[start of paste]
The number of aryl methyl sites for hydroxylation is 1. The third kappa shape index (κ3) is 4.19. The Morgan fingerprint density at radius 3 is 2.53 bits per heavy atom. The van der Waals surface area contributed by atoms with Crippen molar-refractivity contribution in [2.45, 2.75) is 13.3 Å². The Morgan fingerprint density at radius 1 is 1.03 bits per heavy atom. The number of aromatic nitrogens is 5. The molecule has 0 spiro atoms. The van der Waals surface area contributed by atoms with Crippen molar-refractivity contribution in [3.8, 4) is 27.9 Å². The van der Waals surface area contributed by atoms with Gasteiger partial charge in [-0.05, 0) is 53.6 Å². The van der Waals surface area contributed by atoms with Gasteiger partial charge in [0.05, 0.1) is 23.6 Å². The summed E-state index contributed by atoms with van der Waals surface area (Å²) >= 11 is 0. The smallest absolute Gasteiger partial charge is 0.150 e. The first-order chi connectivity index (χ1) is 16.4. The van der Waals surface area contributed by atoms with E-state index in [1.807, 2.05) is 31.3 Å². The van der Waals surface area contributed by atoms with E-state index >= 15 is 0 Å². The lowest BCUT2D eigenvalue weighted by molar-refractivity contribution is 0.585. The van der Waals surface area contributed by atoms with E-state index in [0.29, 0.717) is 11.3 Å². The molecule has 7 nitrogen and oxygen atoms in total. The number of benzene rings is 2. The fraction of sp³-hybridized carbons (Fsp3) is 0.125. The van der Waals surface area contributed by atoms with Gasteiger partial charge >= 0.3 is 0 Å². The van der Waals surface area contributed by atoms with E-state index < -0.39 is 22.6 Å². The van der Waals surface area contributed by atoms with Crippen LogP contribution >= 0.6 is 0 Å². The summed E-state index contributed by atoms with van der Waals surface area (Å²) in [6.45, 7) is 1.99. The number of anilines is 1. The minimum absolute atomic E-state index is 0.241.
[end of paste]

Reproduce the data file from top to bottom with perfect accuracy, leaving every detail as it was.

The number of aryl methyl sites for hydroxylation is 1. The third kappa shape index (κ3) is 4.19. The Morgan fingerprint density at radius 3 is 2.53 bits per heavy atom. The van der Waals surface area contributed by atoms with Crippen molar-refractivity contribution in [2.45, 2.75) is 13.3 Å². The Morgan fingerprint density at radius 1 is 1.03 bits per heavy atom. The number of aromatic nitrogens is 5. The molecule has 0 spiro atoms. The van der Waals surface area contributed by atoms with Crippen molar-refractivity contribution in [3.8, 4) is 27.9 Å². The van der Waals surface area contributed by atoms with Gasteiger partial charge in [-0.05, 0) is 53.6 Å². The van der Waals surface area contributed by atoms with Gasteiger partial charge in [0.05, 0.1) is 23.6 Å². The summed E-state index contributed by atoms with van der Waals surface area (Å²) >= 11 is 0. The smallest absolute Gasteiger partial charge is 0.150 e. The first-order chi connectivity index (χ1) is 16.4. The van der Waals surface area contributed by atoms with E-state index in [1.807, 2.05) is 31.3 Å². The van der Waals surface area contributed by atoms with E-state index >= 15 is 0 Å². The lowest BCUT2D eigenvalue weighted by molar-refractivity contribution is 0.585. The van der Waals surface area contributed by atoms with E-state index in [0.29, 0.717) is 11.3 Å². The molecule has 7 nitrogen and oxygen atoms in total. The number of benzene rings is 2. The fraction of sp³-hybridized carbons (Fsp3) is 0.125. The van der Waals surface area contributed by atoms with Gasteiger partial charge >= 0.3 is 0 Å². The van der Waals surface area contributed by atoms with E-state index < -0.39 is 22.6 Å². The van der Waals surface area contributed by atoms with Crippen LogP contribution >= 0.6 is 0 Å². The summed E-state index contributed by atoms with van der Waals surface area (Å²) in [6.45, 7) is 1.99. The number of anilines is 1. The minimum absolute atomic E-state index is 0.241.